Gun laws relaxed, jobs revoked — how election-minded Israeli ministers are playing to the right wing

Likud ministers are jostling for position in the forthcoming election list

July 11, 2018 15:30

v Proposals to liberalise Israeli gun ownership laws, which have dismayed women’s rights groups, are part of the Internal Security Minister’s ambitions for a prominent place in his party’s list of candidates at the next election.

Gilad Erdan routinely made it in to the top three spots of the Likud list in previous primaries. This time, however, he fears many Likudniks could blame him for not reining in the police, which is under his responsibility, from investigating the prime minister for corruption.

It might explain why last month he overturned recommendations by the Prison Service and announced that Hamas members in Israeli prisons would not be allowed to watch television during the World Cup.

Now his civil servants are working on new gun ownership regulations that would allow any citizen with a sufficient level of IDF combat training to apply for a gun permit.

Currently it is, in the main, only Israelis who live in remote areas or settlements who can own weapons — 145,000 of them at present, although Mr Erdan’s plans would allow up to half a million more to apply.

The move is opposed by civil rights and feminist groups, who say a higher level of gun ownership will cause a rise of accidental deaths and murders.

Mr Erdan is not the only Likud minister pushing policies popular for the right ahead of the next election, which could happen soon.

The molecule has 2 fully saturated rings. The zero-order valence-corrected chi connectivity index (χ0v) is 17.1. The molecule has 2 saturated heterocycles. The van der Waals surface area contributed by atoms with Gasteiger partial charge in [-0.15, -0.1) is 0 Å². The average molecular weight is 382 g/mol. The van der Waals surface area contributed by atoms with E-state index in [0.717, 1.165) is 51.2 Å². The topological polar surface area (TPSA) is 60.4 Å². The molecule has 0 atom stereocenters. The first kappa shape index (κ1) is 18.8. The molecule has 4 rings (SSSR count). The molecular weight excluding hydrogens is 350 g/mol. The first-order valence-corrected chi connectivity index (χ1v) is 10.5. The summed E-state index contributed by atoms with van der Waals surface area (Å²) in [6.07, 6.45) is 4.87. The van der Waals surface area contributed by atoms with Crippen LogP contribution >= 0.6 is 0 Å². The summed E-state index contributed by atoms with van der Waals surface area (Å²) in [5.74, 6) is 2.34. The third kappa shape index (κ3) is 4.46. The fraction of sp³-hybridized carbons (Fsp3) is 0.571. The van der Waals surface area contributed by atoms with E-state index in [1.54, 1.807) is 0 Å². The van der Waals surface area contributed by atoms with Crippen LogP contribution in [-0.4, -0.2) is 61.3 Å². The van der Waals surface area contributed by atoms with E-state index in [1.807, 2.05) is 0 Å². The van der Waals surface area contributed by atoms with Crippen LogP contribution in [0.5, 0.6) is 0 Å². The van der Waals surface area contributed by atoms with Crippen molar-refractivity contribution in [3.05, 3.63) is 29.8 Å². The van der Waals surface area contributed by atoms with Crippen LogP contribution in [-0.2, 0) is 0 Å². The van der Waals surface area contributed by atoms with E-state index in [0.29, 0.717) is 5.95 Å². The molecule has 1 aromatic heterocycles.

This is the traditional time for ministers to launch initiatives that will endear them to party members, most of whom are more right-wing than the average Likud voter. Prime Minister Benjamin Netanyahu said this week he wants the current government to serve “nearly” until the end of its term — but that can be any time until November 2019.

Under Likud’s rules, all ministers must compete for a place on the candidates’ list for the Knesset, except Mr Netanyahu himself who will top the list as party leader.

The candidates are chosen in party-wide primaries and while virtually all the ministers are expected to win safe or electable spots on the list, their position will signify their strength in the party and single out the front-runners with a chance to eventually succeed Mr Netanyahu.

Other ministers nodding to the party membership include Culture Minister Miri Regev.

Ms Regev has announced a “loyalty in culture” law which will block government grants to venues that host organisations that mention the Nakba, the displacement of Palestinians during Israel’s War of Independence in 1948.

Previous attempts to do so have been ruled unconstitutional and this one is likely to meet a similar fate.

Science Minister Ofir Akunis carried out his own member-pleasing manoeuvre this week when he refused to approve leading neuroscientist Professor Yael Amitai’s appointment to the German-Israeli Foundation for Scientific Research and Development, claiming that she supported draft refusal.

Professor Amitai said she did sign a petition supporting soldiers who refused to serve in the occupied territories 14 years ago, but added she opposed draft refusal and her own children had both served in the IDF.

Mr Akunis’s decision was taken after his own ministry had informed Professor Amitai that she had been appointed to the role.

She had already begun working on grant applications to the foundation.

July 11, 2018 15:30

Want more from the JC?

To continue reading, we just need a few details...

Want more from
the JC?

To continue reading, we just
need a few details...

Get the best news and views from across the Jewish world Get subscriber-only offers from our partners Subscribe to get access to our e-paper and archive